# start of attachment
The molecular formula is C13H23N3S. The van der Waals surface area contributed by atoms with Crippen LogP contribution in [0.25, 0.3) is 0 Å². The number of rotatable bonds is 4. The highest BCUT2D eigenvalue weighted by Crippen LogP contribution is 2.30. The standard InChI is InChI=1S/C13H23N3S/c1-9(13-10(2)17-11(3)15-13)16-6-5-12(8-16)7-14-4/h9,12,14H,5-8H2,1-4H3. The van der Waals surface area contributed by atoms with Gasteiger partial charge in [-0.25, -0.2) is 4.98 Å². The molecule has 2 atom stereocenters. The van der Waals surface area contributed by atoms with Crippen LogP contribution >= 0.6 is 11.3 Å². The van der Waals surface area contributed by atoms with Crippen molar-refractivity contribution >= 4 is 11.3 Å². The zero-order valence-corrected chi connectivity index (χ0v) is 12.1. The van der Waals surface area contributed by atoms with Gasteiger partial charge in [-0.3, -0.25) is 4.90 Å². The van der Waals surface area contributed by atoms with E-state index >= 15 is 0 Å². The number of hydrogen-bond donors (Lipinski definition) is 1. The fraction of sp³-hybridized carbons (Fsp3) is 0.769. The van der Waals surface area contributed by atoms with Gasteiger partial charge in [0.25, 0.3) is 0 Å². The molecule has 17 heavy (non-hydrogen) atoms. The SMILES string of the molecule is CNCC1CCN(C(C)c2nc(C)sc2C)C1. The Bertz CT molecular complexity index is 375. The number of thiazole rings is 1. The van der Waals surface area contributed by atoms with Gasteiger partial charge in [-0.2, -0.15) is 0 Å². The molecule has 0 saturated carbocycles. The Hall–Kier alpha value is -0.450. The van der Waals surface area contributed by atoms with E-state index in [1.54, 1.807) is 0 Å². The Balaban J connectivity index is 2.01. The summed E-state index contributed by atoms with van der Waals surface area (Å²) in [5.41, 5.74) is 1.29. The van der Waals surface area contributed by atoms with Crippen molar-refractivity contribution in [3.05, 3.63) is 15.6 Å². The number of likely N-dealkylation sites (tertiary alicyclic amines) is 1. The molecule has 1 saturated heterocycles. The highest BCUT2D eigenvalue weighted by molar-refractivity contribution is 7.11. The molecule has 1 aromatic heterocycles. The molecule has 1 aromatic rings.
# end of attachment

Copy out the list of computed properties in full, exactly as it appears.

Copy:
The molecular formula is C13H23N3S. The van der Waals surface area contributed by atoms with Crippen LogP contribution in [0.25, 0.3) is 0 Å². The number of rotatable bonds is 4. The highest BCUT2D eigenvalue weighted by Crippen LogP contribution is 2.30. The standard InChI is InChI=1S/C13H23N3S/c1-9(13-10(2)17-11(3)15-13)16-6-5-12(8-16)7-14-4/h9,12,14H,5-8H2,1-4H3. The van der Waals surface area contributed by atoms with Gasteiger partial charge in [-0.25, -0.2) is 4.98 Å². The molecule has 2 atom stereocenters. The van der Waals surface area contributed by atoms with Crippen LogP contribution >= 0.6 is 11.3 Å². The van der Waals surface area contributed by atoms with Crippen molar-refractivity contribution >= 4 is 11.3 Å². The zero-order valence-corrected chi connectivity index (χ0v) is 12.1. The van der Waals surface area contributed by atoms with Gasteiger partial charge in [-0.3, -0.25) is 4.90 Å². The van der Waals surface area contributed by atoms with E-state index >= 15 is 0 Å². The number of hydrogen-bond donors (Lipinski definition) is 1. The fraction of sp³-hybridized carbons (Fsp3) is 0.769. The van der Waals surface area contributed by atoms with Gasteiger partial charge in [0.25, 0.3) is 0 Å². The molecule has 17 heavy (non-hydrogen) atoms. The SMILES string of the molecule is CNCC1CCN(C(C)c2nc(C)sc2C)C1. The Bertz CT molecular complexity index is 375. The number of thiazole rings is 1. The van der Waals surface area contributed by atoms with Gasteiger partial charge in [-0.2, -0.15) is 0 Å². The molecule has 0 saturated carbocycles. The Hall–Kier alpha value is -0.450. The van der Waals surface area contributed by atoms with E-state index in [1.54, 1.807) is 0 Å². The Balaban J connectivity index is 2.01. The summed E-state index contributed by atoms with van der Waals surface area (Å²) in [5.41, 5.74) is 1.29. The van der Waals surface area contributed by atoms with Crippen molar-refractivity contribution in [3.05, 3.63) is 15.6 Å². The number of likely N-dealkylation sites (tertiary alicyclic amines) is 1. The molecule has 1 saturated heterocycles. The highest BCUT2D eigenvalue weighted by molar-refractivity contribution is 7.11. The molecule has 1 aromatic heterocycles. The molecule has 1 aromatic rings.